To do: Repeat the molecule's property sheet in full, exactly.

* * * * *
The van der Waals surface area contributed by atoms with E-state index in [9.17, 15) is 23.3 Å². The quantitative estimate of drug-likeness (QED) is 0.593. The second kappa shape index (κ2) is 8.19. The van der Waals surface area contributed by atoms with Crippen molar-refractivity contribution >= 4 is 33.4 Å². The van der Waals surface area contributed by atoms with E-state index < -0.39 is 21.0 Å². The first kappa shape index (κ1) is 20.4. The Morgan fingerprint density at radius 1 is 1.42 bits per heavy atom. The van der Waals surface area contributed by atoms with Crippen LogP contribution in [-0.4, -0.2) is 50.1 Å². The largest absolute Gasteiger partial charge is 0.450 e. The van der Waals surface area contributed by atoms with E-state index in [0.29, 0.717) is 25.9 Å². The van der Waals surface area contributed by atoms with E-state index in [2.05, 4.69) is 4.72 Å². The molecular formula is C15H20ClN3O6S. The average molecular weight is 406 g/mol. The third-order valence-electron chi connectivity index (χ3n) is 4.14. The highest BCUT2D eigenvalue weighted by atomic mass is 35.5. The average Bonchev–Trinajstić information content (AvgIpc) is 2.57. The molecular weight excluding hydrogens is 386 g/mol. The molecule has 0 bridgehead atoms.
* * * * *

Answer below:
The van der Waals surface area contributed by atoms with E-state index in [9.17, 15) is 23.3 Å². The quantitative estimate of drug-likeness (QED) is 0.593. The second kappa shape index (κ2) is 8.19. The van der Waals surface area contributed by atoms with Crippen molar-refractivity contribution >= 4 is 33.4 Å². The van der Waals surface area contributed by atoms with E-state index < -0.39 is 21.0 Å². The first kappa shape index (κ1) is 20.4. The Morgan fingerprint density at radius 1 is 1.42 bits per heavy atom. The van der Waals surface area contributed by atoms with Crippen LogP contribution in [-0.4, -0.2) is 50.1 Å². The largest absolute Gasteiger partial charge is 0.450 e. The van der Waals surface area contributed by atoms with E-state index in [0.29, 0.717) is 25.9 Å². The van der Waals surface area contributed by atoms with E-state index in [2.05, 4.69) is 4.72 Å². The molecular formula is C15H20ClN3O6S. The average molecular weight is 406 g/mol. The third-order valence-electron chi connectivity index (χ3n) is 4.14. The highest BCUT2D eigenvalue weighted by atomic mass is 35.5. The average Bonchev–Trinajstić information content (AvgIpc) is 2.57. The molecular weight excluding hydrogens is 386 g/mol. The molecule has 0 bridgehead atoms.